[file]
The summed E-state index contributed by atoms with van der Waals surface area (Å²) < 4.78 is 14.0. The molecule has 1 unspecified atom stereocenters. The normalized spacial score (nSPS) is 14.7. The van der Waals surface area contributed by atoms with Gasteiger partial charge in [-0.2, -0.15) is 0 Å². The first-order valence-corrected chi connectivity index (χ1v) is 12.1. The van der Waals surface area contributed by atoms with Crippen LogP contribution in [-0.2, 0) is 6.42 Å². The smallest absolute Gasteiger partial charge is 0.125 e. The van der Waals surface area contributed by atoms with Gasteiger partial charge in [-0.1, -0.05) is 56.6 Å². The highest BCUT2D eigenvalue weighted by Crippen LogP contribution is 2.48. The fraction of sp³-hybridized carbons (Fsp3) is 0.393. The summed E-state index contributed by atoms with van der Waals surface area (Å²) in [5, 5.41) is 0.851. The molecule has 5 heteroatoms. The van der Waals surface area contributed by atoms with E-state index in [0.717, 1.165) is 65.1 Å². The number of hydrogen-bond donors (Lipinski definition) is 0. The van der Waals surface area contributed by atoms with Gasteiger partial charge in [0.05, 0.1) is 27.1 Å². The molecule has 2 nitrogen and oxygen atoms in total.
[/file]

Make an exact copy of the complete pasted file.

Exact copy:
The summed E-state index contributed by atoms with van der Waals surface area (Å²) < 4.78 is 14.0. The molecule has 1 unspecified atom stereocenters. The normalized spacial score (nSPS) is 14.7. The van der Waals surface area contributed by atoms with Gasteiger partial charge in [-0.2, -0.15) is 0 Å². The first-order valence-corrected chi connectivity index (χ1v) is 12.1. The van der Waals surface area contributed by atoms with Crippen LogP contribution in [-0.2, 0) is 6.42 Å². The smallest absolute Gasteiger partial charge is 0.125 e. The van der Waals surface area contributed by atoms with Gasteiger partial charge in [-0.1, -0.05) is 56.6 Å². The highest BCUT2D eigenvalue weighted by Crippen LogP contribution is 2.48. The fraction of sp³-hybridized carbons (Fsp3) is 0.393. The summed E-state index contributed by atoms with van der Waals surface area (Å²) in [5, 5.41) is 0.851. The molecule has 5 heteroatoms. The van der Waals surface area contributed by atoms with E-state index in [0.717, 1.165) is 65.1 Å². The number of hydrogen-bond donors (Lipinski definition) is 0. The van der Waals surface area contributed by atoms with Gasteiger partial charge in [0.05, 0.1) is 27.1 Å². The molecule has 2 nitrogen and oxygen atoms in total.